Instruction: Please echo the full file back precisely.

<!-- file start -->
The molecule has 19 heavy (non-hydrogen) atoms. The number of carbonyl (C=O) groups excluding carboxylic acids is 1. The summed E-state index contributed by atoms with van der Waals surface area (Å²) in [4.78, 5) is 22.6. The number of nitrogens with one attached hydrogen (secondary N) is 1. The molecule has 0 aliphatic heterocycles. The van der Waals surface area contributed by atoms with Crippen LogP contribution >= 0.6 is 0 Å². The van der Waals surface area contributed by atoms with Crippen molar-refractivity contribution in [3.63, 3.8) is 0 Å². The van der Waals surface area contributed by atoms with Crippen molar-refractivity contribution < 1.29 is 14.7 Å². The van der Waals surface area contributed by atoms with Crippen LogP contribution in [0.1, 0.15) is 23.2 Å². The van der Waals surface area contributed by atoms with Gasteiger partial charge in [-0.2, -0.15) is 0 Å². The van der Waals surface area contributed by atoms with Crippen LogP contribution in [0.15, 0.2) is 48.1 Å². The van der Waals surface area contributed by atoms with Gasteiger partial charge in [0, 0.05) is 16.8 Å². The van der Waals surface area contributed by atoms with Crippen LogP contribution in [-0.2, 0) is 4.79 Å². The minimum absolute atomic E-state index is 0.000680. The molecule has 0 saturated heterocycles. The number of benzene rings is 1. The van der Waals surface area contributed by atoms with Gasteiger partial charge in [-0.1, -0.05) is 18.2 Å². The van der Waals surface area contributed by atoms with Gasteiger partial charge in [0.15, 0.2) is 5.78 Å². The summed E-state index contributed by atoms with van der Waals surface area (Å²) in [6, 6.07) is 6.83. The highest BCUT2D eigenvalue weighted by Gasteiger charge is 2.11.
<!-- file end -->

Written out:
The molecule has 19 heavy (non-hydrogen) atoms. The number of carbonyl (C=O) groups excluding carboxylic acids is 1. The summed E-state index contributed by atoms with van der Waals surface area (Å²) in [4.78, 5) is 22.6. The number of nitrogens with one attached hydrogen (secondary N) is 1. The molecule has 0 aliphatic heterocycles. The van der Waals surface area contributed by atoms with Crippen LogP contribution >= 0.6 is 0 Å². The van der Waals surface area contributed by atoms with Crippen molar-refractivity contribution in [3.63, 3.8) is 0 Å². The van der Waals surface area contributed by atoms with Crippen molar-refractivity contribution < 1.29 is 14.7 Å². The van der Waals surface area contributed by atoms with Crippen LogP contribution in [0.1, 0.15) is 23.2 Å². The van der Waals surface area contributed by atoms with Gasteiger partial charge in [-0.2, -0.15) is 0 Å². The van der Waals surface area contributed by atoms with Crippen LogP contribution in [0.15, 0.2) is 48.1 Å². The van der Waals surface area contributed by atoms with Gasteiger partial charge in [0, 0.05) is 16.8 Å². The van der Waals surface area contributed by atoms with Crippen LogP contribution in [-0.2, 0) is 4.79 Å². The minimum absolute atomic E-state index is 0.000680. The molecule has 0 saturated heterocycles. The number of benzene rings is 1. The van der Waals surface area contributed by atoms with Gasteiger partial charge in [-0.1, -0.05) is 18.2 Å². The van der Waals surface area contributed by atoms with Gasteiger partial charge in [0.15, 0.2) is 5.78 Å². The summed E-state index contributed by atoms with van der Waals surface area (Å²) in [6, 6.07) is 6.83. The highest BCUT2D eigenvalue weighted by Gasteiger charge is 2.11.